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Re: Triton lamps
> I am wondering if the Triton lamps actually draw more current than a
> lamp even though the nominal wattage is the same. Has anybody ever
> the ballast input current when the ballast is driving a Triton lamp and
> compared it to the current drawn by the same ballast when driving a CW
> of the same nominal wattage. There are so many reports of Triton lamps
> able to grow high light plants with quite low watts per gallon ratios
> it is difficult to imagine it is not true. I would like to determine if
> is due to an increased light output with this lamp because the lamp
> draws more power or if it's from a very suitable spectrum or a highly
> efficient lamp design.
The ballast controls the current, not the lamp. It is just an efficient
design, that puts out more plant-useable light per watt of power. I am
them on two tanks, and have recently discovered the Phillips Advantage 50.
Stacked next to other 40-watt bulbs it is like the sun next to a day-time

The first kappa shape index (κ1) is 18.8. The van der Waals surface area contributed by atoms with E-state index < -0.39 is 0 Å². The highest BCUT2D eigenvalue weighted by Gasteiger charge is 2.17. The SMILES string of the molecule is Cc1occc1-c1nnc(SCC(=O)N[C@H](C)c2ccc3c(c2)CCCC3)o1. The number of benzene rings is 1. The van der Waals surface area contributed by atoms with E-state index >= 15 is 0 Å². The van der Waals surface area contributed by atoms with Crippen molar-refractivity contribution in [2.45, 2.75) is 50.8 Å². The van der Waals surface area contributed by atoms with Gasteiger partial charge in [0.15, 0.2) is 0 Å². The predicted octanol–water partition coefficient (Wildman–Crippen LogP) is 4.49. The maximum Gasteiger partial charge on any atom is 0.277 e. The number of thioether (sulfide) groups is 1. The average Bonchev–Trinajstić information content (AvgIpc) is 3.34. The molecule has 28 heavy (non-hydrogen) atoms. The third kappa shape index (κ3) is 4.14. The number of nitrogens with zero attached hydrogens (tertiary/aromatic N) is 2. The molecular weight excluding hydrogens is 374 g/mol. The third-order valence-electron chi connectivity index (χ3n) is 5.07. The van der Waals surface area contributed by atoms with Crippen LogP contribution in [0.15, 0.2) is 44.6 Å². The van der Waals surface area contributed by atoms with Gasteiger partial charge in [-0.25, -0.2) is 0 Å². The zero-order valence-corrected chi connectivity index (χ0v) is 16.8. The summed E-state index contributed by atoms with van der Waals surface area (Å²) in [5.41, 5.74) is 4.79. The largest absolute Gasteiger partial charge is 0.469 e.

moon. Same current and power.
While it is true the ballast controls the current it does not control the
voltage across the lamp. I believe the voltage (and hence the power that the
lamp draws) is a function of the lamp design. I do know for sure that
certain lamps such as extended life lamps that are marked with the same
nominal wattage can draw more wattage than a regular lamp. In fact I think
the Philips Advantage is an extended life lamp and I wouldn't be at all
suprised if it draws more wattage than a regular lamp. I bet if you look at
the specifications for that lamp you will see it produces more lumens than
the non extended life lamp even though they are both using the same
phosphor. So you cannot assume that all 40 watt lamps draw the same amount
of power even using the same ballast. Now maybe Triton lamps do only draw
the same number of watts as a CW lamp but without testing them I do not see
how anyone can know for sure. Only if they are the same would it would be
safe to say what you are saying and that is what I am trying to find out.